You can also tell mom that you will not be helping her at all if she doesn't allow you to help with the finances. She doesn't need to think that you are taking control, this is usually a non starter for people. Once you get agreement then you can arrange things in a way that protects her assets but gives her a weekly allowance for necessities and to spend as she pleases.

Best of luck, this buying love seems to be a common problem with so many seniors.
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Reply to Isthisrealyreal
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If you currently have DPoA, then take her to the doc and have them give her a cognitive exam. Once a dementia Dx is in her records there is likely no more wiggle room for her to change anything. Laws can differ from state to state, so check your state laws (if she moves to ME). Mild cognitive decline may still allow her to change arrangements but if you think she has ALZ, this should be confirmed through a neurologist that specializes in this, or geriatrician, gerontologist. A specific Dx will also help you to know what the trajectory of her illness will most likely be, and how to best help her. You are bravely doing a difficult thing. Please remember your own family comes first, so your spouse must also be on board with what you're planning. You should read more on this forum to get a feel for how intense caregiving can get for the both of you. I wish you all the best!
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Reply to Geaton777
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I second the advice to talk to an Eldercare Attorney.
You could also ask about seeking Guardianship.
I am sure she would not want to do this willingly (if she knew what was going on) you would have to have a doctor state that she is not cognizant. But this would be the only way that you would have control without her being able to reverse the POA.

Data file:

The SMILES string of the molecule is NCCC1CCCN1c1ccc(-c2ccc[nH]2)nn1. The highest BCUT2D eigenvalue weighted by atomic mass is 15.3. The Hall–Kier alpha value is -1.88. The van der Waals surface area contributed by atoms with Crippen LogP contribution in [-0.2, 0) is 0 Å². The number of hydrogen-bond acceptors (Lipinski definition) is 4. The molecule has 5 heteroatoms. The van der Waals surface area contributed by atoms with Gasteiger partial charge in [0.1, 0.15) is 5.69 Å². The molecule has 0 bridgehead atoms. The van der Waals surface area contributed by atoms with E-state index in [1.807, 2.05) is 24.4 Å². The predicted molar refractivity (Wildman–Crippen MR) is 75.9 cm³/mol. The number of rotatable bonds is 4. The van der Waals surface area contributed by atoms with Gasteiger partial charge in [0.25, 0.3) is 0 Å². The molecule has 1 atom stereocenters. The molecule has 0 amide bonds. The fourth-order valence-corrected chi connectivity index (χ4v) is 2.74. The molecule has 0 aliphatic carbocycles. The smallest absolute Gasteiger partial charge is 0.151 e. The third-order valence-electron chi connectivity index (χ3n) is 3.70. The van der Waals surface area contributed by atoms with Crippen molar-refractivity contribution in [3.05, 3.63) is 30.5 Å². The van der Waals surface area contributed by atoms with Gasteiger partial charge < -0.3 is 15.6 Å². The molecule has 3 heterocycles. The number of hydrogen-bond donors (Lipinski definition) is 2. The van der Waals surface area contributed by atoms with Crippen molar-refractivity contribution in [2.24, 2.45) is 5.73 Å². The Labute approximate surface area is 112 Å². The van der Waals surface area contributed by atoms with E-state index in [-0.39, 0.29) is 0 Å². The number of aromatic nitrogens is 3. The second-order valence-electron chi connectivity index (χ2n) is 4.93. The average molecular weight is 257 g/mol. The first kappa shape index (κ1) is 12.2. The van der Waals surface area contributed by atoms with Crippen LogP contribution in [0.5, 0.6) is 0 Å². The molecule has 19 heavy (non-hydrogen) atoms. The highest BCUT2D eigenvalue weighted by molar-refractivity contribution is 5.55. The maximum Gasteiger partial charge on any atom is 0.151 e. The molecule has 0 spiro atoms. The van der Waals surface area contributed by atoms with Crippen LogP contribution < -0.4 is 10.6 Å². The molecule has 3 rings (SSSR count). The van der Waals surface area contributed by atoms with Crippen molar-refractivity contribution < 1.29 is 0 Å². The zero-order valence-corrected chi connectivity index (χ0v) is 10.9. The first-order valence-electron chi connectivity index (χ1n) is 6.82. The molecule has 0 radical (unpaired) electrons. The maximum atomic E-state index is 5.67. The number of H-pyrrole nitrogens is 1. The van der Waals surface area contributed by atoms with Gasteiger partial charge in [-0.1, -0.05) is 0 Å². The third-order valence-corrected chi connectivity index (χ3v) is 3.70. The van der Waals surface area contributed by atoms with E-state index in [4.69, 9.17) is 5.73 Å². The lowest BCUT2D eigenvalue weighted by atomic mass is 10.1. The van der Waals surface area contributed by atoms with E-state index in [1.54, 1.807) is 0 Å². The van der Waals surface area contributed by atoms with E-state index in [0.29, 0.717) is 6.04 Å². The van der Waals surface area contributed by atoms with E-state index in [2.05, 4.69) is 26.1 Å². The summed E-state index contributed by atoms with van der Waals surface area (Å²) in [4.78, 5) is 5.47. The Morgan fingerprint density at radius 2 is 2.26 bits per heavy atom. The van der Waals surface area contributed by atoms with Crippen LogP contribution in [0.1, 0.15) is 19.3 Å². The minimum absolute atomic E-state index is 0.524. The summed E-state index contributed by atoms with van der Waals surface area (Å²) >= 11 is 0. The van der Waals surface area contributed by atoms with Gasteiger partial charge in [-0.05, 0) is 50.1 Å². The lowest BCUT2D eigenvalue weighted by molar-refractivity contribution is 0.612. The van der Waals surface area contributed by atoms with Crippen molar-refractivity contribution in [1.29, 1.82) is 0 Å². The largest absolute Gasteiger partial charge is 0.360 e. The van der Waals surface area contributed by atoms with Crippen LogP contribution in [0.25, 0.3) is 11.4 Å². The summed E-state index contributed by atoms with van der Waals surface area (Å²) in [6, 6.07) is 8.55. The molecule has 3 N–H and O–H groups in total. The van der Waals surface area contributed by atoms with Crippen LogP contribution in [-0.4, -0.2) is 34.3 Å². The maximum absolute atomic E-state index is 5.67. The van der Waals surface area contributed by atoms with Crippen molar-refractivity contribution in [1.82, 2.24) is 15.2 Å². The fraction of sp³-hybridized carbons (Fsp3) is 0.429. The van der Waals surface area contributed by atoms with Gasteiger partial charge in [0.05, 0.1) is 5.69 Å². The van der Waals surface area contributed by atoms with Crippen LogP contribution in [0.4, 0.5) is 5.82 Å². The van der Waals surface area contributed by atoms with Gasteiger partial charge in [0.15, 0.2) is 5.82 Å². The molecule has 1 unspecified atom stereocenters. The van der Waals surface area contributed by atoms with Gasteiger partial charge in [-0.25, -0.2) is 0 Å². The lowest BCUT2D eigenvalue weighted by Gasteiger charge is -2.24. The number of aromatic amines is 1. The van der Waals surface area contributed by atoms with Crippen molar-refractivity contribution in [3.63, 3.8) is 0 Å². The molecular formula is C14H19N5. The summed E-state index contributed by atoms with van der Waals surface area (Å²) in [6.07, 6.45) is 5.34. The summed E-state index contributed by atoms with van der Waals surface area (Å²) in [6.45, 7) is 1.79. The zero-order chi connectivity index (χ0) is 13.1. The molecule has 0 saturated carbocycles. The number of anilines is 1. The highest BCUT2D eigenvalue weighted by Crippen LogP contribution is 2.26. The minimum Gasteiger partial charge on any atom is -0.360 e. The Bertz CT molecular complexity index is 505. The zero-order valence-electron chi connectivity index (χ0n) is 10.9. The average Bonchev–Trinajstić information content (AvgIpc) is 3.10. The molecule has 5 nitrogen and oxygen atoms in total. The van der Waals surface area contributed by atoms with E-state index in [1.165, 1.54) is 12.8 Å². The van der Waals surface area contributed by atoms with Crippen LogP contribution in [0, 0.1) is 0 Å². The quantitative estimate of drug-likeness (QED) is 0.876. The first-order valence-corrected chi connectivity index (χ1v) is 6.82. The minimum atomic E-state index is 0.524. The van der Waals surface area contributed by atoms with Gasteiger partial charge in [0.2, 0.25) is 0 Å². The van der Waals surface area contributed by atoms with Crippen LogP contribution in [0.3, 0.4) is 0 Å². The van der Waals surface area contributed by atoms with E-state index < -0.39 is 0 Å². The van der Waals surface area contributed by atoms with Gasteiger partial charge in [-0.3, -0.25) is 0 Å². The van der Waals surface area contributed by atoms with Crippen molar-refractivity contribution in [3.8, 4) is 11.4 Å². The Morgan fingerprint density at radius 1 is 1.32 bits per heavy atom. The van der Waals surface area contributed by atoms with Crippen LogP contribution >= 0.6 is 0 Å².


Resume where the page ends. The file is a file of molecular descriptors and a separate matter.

The question is to do it now where she is so you would have to be very involved in the sale of the house. (and I will tell you selling a house or any property as a Guardian for your Ward it is more difficult than just a sale) Or do you seek Guardianship once she moves to Maine. (beautiful state by the way. & home to Largest Whirlpool in the Western Hemisphere!)
Since you would have most of your dealings in Maine I would consult with an Attorney there first.
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Reply to Grandma1954
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I would call an Elder Care Attorney (in Alabama) and I believe you would have to travel to Alabama in order for your Mom to sign the paperwork for you to become her full POA which should be done ASAP.

I had to travel out of state to get financial and medical POA for my Mom. Luckily the real estate agent I hired to sell my Mom's house knew of an excellent elder care attorney who took care of all the paperwork.

Hope this helps,
Jenna